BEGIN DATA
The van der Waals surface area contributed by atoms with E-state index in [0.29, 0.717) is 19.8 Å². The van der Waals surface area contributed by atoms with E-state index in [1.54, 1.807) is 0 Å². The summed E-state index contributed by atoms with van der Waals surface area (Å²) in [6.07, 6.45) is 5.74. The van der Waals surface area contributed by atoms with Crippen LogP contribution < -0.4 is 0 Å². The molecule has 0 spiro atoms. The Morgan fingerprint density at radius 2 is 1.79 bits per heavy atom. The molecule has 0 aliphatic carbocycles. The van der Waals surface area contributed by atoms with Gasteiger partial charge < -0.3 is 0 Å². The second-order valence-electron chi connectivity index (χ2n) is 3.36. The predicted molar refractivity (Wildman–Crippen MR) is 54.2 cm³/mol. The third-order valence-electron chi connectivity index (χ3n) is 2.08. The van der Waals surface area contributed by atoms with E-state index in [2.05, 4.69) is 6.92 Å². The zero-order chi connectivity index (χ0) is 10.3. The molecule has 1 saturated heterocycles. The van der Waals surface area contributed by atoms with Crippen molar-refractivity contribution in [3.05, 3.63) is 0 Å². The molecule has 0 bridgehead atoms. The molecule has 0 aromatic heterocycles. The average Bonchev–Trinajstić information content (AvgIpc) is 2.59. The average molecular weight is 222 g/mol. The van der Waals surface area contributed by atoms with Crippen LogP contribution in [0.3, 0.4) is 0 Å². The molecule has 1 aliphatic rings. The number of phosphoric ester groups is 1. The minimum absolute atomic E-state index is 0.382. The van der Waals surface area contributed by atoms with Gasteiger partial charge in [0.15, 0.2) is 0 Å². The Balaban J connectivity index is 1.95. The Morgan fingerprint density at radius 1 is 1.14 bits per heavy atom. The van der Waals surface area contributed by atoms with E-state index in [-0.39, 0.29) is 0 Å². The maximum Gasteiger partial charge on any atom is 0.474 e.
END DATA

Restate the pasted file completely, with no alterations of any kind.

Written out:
The van der Waals surface area contributed by atoms with E-state index in [0.29, 0.717) is 19.8 Å². The van der Waals surface area contributed by atoms with E-state index in [1.54, 1.807) is 0 Å². The summed E-state index contributed by atoms with van der Waals surface area (Å²) in [6.07, 6.45) is 5.74. The van der Waals surface area contributed by atoms with Crippen LogP contribution < -0.4 is 0 Å². The molecule has 0 spiro atoms. The Morgan fingerprint density at radius 2 is 1.79 bits per heavy atom. The molecule has 0 aliphatic carbocycles. The van der Waals surface area contributed by atoms with Gasteiger partial charge < -0.3 is 0 Å². The second-order valence-electron chi connectivity index (χ2n) is 3.36. The predicted molar refractivity (Wildman–Crippen MR) is 54.2 cm³/mol. The third-order valence-electron chi connectivity index (χ3n) is 2.08. The van der Waals surface area contributed by atoms with E-state index in [2.05, 4.69) is 6.92 Å². The zero-order chi connectivity index (χ0) is 10.3. The molecule has 1 saturated heterocycles. The van der Waals surface area contributed by atoms with Crippen molar-refractivity contribution in [3.05, 3.63) is 0 Å². The molecule has 0 bridgehead atoms. The molecule has 0 aromatic heterocycles. The average Bonchev–Trinajstić information content (AvgIpc) is 2.59. The average molecular weight is 222 g/mol. The van der Waals surface area contributed by atoms with Crippen LogP contribution in [0.3, 0.4) is 0 Å². The molecule has 1 aliphatic rings. The number of phosphoric ester groups is 1. The minimum absolute atomic E-state index is 0.382. The van der Waals surface area contributed by atoms with Gasteiger partial charge in [0.15, 0.2) is 0 Å². The Balaban J connectivity index is 1.95. The Morgan fingerprint density at radius 1 is 1.14 bits per heavy atom. The van der Waals surface area contributed by atoms with E-state index in [-0.39, 0.29) is 0 Å². The maximum Gasteiger partial charge on any atom is 0.474 e.